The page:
Sex is Zero
Sperm. Buckets of puke. Sticking it in the wrong hole. Yes, we’re dealing with yet another teenage gross-out comedy (you in the back, stop giggling). Okay, so the characters here may be out of their teens, they may be older, but they’re not wiser.

Eun-sik (Lim Chang-jung) enrolls in university after completing his military service. Consequently he’s a few years older than most of the other students, and he’s a bit of an outsider.

Eun-sik is also the most unlucky guy on this planet. He always seems to be on the receiving end of some outrageous twist of fate, which doesn’t exactly make his life easier.

He quickly notices the beautiful and confident Eun-hyo (Ha Ji-Won), who is one of the most popular girls in school, and prominently featured on the gymnastics team. Eun-hyo, however, is in love with the coolest guy on campus, and Eun-sik is forced to watch from the sidelines.

Meanwhile everybody else are dealing with the same problems: Trying to get laid, trying not to get laid, trying to get laid with new people or trying to get laid with the same people. It’s a vicious circle for sure.... Actually I think this is what they call the circle of life. Disney would be so proud.


If you don’t think it’s funny when somebody accidentally eats a sperm-sandwich, or if you dislike gratuitous shots of semi-nude wet girls with bouncing breasts, stop right here. Then this film is not for you.

Gross-out comedies like this are usually a mixed bag. They can go either way. Personal tastes, the appeal of the actors, and even what company you see it in, will influence whether you like this film or not.

From what I’m told, “American Pie” didn’t fare too well in Korea, but apparently they lapped this one up in no time. As for myself, I didn’t care for “American Pie”, but I did enjoy “Road Trip” and recently “Eurotrip”. Go figure.

If gross-out comedy is your thing, don’t be put of by the fact that this one isn’t American. Because even though “Sex is Zero” is distinctly Korean, the humor is universal. After all, there’s no language barrier in sperm eating jokes.

The film opens as an ensemble piece, and cleverly introduces all major characters in one single shot in the beginning. Presented with 10+ lead characters all virtually the same age, I found myself getting quite confused to begin with. But eventually the film zeroes in on the relationship between Eun-hyo and Eun-sik.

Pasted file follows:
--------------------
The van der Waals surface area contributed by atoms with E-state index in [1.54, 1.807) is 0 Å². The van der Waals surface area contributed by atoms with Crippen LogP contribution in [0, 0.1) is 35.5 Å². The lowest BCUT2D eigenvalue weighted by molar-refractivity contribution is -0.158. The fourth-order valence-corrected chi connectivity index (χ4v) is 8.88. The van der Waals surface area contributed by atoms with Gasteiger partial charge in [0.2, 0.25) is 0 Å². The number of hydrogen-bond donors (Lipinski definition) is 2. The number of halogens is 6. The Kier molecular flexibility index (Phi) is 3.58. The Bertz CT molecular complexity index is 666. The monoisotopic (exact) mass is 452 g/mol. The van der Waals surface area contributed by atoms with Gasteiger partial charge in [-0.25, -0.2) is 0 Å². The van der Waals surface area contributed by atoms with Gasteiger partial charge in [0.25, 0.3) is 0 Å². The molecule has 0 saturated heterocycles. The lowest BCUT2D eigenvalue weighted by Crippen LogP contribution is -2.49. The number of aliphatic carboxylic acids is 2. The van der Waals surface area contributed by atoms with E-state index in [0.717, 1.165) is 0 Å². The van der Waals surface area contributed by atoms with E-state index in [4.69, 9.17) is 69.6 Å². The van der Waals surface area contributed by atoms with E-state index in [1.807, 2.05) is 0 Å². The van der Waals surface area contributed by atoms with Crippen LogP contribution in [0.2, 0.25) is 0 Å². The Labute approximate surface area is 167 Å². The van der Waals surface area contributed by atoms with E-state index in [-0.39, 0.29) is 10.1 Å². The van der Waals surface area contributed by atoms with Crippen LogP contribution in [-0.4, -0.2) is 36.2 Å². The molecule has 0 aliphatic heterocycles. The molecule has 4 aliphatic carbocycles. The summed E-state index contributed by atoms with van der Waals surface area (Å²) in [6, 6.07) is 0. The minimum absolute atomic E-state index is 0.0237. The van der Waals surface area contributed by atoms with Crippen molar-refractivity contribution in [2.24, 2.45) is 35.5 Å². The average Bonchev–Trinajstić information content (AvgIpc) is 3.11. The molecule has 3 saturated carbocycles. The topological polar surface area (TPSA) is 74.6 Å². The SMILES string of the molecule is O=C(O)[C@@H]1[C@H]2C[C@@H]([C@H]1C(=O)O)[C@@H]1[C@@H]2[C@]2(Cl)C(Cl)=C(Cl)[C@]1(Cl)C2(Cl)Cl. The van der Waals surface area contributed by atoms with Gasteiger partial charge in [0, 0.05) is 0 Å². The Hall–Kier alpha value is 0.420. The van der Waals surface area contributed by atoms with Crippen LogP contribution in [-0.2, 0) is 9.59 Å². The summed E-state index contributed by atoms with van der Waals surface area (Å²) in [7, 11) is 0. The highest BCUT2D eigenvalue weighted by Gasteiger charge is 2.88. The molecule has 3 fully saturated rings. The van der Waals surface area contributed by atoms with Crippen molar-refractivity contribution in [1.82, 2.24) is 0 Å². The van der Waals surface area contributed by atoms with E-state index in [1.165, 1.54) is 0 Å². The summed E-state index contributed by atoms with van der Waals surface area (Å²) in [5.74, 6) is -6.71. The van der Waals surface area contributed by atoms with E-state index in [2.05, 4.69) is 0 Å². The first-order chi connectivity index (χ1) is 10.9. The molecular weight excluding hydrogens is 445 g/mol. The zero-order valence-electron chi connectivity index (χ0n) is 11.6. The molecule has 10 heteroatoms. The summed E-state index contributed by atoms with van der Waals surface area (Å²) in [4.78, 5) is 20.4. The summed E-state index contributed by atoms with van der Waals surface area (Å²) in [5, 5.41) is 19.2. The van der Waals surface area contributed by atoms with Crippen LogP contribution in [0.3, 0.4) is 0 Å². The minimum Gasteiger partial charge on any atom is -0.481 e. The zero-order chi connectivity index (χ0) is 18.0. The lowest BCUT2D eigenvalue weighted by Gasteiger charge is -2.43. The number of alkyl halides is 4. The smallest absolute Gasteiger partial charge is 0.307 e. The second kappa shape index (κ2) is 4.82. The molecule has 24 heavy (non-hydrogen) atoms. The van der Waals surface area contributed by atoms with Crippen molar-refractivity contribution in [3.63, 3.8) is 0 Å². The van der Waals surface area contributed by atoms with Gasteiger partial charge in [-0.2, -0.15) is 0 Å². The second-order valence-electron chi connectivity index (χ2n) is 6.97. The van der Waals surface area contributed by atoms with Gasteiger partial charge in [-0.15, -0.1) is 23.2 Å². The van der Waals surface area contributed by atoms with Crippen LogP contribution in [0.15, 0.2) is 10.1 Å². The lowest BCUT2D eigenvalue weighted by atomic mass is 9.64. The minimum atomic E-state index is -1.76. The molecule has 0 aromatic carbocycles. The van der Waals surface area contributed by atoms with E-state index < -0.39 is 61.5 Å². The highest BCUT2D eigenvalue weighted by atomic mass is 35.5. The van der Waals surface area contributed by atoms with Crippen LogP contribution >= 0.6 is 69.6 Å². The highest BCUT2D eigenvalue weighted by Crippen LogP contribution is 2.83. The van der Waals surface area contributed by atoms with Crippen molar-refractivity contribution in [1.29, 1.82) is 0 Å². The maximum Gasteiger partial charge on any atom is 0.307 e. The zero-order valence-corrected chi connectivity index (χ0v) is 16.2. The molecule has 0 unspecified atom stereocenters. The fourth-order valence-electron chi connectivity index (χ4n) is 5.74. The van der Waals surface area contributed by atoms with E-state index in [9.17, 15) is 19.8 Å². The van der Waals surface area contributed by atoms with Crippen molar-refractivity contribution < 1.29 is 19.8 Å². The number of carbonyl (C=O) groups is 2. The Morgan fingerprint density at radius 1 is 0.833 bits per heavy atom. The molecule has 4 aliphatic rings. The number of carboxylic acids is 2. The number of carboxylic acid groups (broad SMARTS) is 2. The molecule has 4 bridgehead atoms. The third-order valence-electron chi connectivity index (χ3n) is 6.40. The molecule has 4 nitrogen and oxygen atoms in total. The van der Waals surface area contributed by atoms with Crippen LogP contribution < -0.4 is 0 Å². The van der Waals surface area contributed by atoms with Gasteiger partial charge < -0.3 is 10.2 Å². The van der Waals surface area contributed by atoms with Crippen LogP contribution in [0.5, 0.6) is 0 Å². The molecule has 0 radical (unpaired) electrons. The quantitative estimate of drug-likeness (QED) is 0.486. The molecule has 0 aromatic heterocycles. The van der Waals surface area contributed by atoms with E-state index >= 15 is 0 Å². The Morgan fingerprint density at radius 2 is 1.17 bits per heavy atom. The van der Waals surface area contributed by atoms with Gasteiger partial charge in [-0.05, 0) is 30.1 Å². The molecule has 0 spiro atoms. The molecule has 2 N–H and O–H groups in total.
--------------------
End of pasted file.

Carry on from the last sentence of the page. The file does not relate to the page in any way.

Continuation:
I wish the film had been a little more clear in its set-up. It takes quite some time for before it indicates that the guy, who at first appears simply to be the class clown, is in fact the “hero”. This is partly due to the film’s lack of focus. It fumbles around from one character to the next in an uneven episodic way.

However, when the Eun-hyo and Eun-sik relationship becomes the main focus, it provides the film with a solid core, and then everything falls into place.

Their relationship really is the perfect core for this kind of story, and while the film never misses an opportunity to kick Eun-sik in the nuts (literally) for a cheap laugh, he still emerges as a real character. His infatuation with Eun-hyo is believable and sweet, and reveals the film’s inherently good nature.

Eun-sik, on the other hand, seems like she just stepped out of a “real” teenage film. She’s oblivious to the way even the most simple gesture towards Eun-sik has a profound effect on him. She only has eyes for the cool guy, and ignores the one person who’ll do anything for her, who will never rest until she’s happy. Ha Ji-Won plays the part with both sensitivity and flair for humor.

Towards the end the film introduces a rather nasty subplot involving abortion, and then the film stops being funny quite abruptly. A change this radical could have been introduced a bit more delicately.

There’s nothing wrong with bringing this kind of subplot to a film where everybody thinks about sex, and where no match is too unlikely to be attempted. But to find a character collapsed in the bathroom, bleeding like a stuck pig, is a little too rough and it seems inconsistent with the well-established tone of the film.

Personally I liked “Sex is Zero”. I found the humor irresistible, and the relationship between Eun-hyo and Eun-sik is sweet and simple. It reminded me of my own school days. However, I will acknowledge that the humour and the shift in tone may put some viewers off. There’s no easy way of determining whether this film will be to your liking or not, so I can only give one advice, which coincidentally applies to everything in life...

Give it a try. You might just like it.
David Bjerre
May 27, 2004

Original Title
South Korea
Yoon Je-gyun
- My Boss, My Hero (2001)
Lim Chang-jung
- Beat (1997)
- Jakarta (2000)
- Bet on My Disco (2002)
Ha Ji-Won
- Ditto (2000)
- Phone (2002)
- Slave Love (2004)
DVD Availability
Available on DVD from YesAsia: